My first memory of you was in Olympia, Washington standing in my driveway as a grinning kid when you were about nine years old. I saw you many times as your dad and I spoke at many conferences over the years.
How can I forget that meeting in the lobby of a hotel in Rochester, New York when you told me you had signed a book deal for “I Kissed Dating Goodbye”? I told you it was a bad title and wouldn’t sell. Of course, it outsold everything I have ever written by a wide margin.
The last time I saw you was at your dear mother’s funeral. (I can’t recall if you were at your brothers’ graduation from Patrick Henry College.)
We knew each other very well for many years. And I loved you like a younger brother. And still do.
I don’t think I can reach you in private and what you have said and done is very public, so I am reaching out to you in this way.
You have walked away from your marriage. That’s not right. You have walked away from your faith in Christ. That’s even worse.
This says nothing about Jesus and a great deal about you.
Jesus told us there would be false prophets and teachers among us. Your story doesn’t invalidate Christ’s message because He predicted that people would do exactly what you have done. I just didn’t expect it would ever be you.
I do commend you for the intellectual integrity for recognizing that your secondary views (embracing the LGBT agenda, etc.) are utterly inconsistent with Christianity—as is your view that it is ok to walk away from your marriage for the reasons you have stated. Both of these proved that you had renounced Christianity before you said so publicly.
My heart aches for you in so many ways. It seems that you thought that Christianity was a series of formulas. Formulas for marriage. Formulas for systematic theology. Fear of choosing the wrong formula. Fear of failing to live up to your formula.
You know that I believe in the general approach to courtship that made you famous and pretty rich. You included the story of my oldest daughter and her husband in your second book.
I still believe that purity of mind and body before marriage is the right ideal. But it is not a formula for a happy marriage. It is simply a guiding principle that has to be applied with wisdom, grace, and often forgiveness.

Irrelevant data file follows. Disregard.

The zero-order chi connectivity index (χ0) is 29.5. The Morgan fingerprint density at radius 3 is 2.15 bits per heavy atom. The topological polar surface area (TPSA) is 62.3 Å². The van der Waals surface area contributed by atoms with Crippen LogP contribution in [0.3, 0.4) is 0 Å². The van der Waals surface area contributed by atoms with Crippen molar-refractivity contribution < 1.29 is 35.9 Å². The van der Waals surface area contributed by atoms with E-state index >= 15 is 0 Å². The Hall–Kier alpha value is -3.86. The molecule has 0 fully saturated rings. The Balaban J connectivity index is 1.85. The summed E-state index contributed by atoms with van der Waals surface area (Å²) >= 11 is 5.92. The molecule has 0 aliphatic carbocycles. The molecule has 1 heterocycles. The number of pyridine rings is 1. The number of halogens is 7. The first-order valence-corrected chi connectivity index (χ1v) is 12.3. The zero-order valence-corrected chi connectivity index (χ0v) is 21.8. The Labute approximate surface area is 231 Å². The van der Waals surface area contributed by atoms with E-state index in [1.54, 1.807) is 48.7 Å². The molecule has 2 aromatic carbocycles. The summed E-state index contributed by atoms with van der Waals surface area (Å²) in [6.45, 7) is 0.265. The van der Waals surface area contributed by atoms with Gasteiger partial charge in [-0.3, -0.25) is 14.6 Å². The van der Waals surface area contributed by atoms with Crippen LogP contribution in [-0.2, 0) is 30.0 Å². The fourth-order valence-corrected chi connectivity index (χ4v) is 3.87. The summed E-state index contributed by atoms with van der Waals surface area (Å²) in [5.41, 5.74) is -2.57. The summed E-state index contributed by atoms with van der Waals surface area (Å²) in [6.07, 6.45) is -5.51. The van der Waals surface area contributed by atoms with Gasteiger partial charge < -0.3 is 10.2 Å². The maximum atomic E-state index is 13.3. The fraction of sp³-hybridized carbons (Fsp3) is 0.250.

I would never reach this conclusion about you on my own but what you have said yourself can be fairly summarized as this: you thought your faith and your marriage were based on formulas. They never went deeper than that.
Jesus says about people like you that in the last judgment, He will say, “Depart from me, I never knew you.”
You know that this means you never actually knew Him.
As immersed as you were in Christian culture and a career as a pastor, you never actually knew Jesus.
It gives me only heart ache to say these things to you. And Jesus will take no pleasure in pronouncing those words in judgment of you or anyone.
You haven’t walked away from a relationship with Jesus. You have walked away from the culture you were raised in.
Jesus still loves you at this moment. And so do I and countless others. And I will love you no matter what in the days ahead. But my love is tinged in deep sadness.
Josh, you and your story are not the measure of the validity of Christianity.
Jesus is real. He doesn’t want you to return to your prior formulas. He wants you to come to Him for the first time and learn to love.
I am praying for you, Josh.
With love and sorrow.
Originally posted at Michael Farris' Facebook page.
Michael Farris is the president, CEO, and general counsel for Alliance Defending Freedom.